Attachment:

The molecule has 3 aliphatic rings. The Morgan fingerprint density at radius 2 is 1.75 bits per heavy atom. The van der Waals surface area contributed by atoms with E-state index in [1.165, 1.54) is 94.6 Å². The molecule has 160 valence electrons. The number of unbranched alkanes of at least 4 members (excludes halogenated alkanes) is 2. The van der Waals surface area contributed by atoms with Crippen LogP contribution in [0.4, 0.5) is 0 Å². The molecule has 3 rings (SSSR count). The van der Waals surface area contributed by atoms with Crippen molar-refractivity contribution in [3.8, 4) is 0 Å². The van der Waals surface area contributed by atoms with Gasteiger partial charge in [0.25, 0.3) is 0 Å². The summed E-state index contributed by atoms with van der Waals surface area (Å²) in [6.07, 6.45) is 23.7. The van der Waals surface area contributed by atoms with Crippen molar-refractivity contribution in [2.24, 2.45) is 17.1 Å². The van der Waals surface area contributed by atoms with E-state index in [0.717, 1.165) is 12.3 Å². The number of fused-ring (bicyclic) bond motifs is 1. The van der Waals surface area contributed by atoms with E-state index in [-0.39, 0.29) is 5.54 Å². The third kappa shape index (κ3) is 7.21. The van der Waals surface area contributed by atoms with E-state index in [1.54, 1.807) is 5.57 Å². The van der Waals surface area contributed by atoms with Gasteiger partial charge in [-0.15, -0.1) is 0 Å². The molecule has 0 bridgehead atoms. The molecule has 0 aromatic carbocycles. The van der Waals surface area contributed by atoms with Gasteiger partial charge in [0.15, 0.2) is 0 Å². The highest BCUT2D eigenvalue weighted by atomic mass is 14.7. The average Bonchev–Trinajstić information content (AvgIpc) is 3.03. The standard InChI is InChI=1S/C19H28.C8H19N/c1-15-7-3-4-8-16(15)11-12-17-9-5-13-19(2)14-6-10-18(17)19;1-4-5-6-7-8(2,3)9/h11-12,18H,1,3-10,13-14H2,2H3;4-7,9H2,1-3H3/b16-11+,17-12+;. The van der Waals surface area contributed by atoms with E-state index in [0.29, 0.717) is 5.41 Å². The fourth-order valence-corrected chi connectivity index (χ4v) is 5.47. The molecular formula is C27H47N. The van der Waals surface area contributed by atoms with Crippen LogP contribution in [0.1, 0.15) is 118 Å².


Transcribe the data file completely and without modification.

The molecule has 3 aliphatic rings. The Morgan fingerprint density at radius 2 is 1.75 bits per heavy atom. The van der Waals surface area contributed by atoms with E-state index in [1.165, 1.54) is 94.6 Å². The molecule has 160 valence electrons. The number of unbranched alkanes of at least 4 members (excludes halogenated alkanes) is 2. The van der Waals surface area contributed by atoms with Crippen LogP contribution in [0.4, 0.5) is 0 Å². The molecule has 3 rings (SSSR count). The van der Waals surface area contributed by atoms with Crippen molar-refractivity contribution in [3.8, 4) is 0 Å². The van der Waals surface area contributed by atoms with Gasteiger partial charge in [0.25, 0.3) is 0 Å². The summed E-state index contributed by atoms with van der Waals surface area (Å²) in [6.07, 6.45) is 23.7. The van der Waals surface area contributed by atoms with Crippen molar-refractivity contribution in [2.24, 2.45) is 17.1 Å². The van der Waals surface area contributed by atoms with E-state index in [0.717, 1.165) is 12.3 Å². The number of fused-ring (bicyclic) bond motifs is 1. The van der Waals surface area contributed by atoms with E-state index in [-0.39, 0.29) is 5.54 Å². The third kappa shape index (κ3) is 7.21. The van der Waals surface area contributed by atoms with E-state index in [1.54, 1.807) is 5.57 Å². The van der Waals surface area contributed by atoms with Gasteiger partial charge in [-0.15, -0.1) is 0 Å². The molecule has 0 bridgehead atoms. The molecule has 0 aromatic carbocycles. The van der Waals surface area contributed by atoms with Gasteiger partial charge in [0.15, 0.2) is 0 Å². The highest BCUT2D eigenvalue weighted by atomic mass is 14.7. The average Bonchev–Trinajstić information content (AvgIpc) is 3.03. The standard InChI is InChI=1S/C19H28.C8H19N/c1-15-7-3-4-8-16(15)11-12-17-9-5-13-19(2)14-6-10-18(17)19;1-4-5-6-7-8(2,3)9/h11-12,18H,1,3-10,13-14H2,2H3;4-7,9H2,1-3H3/b16-11+,17-12+;. The van der Waals surface area contributed by atoms with E-state index in [0.29, 0.717) is 5.41 Å². The fourth-order valence-corrected chi connectivity index (χ4v) is 5.47. The molecular formula is C27H47N. The van der Waals surface area contributed by atoms with Crippen LogP contribution in [0.1, 0.15) is 118 Å².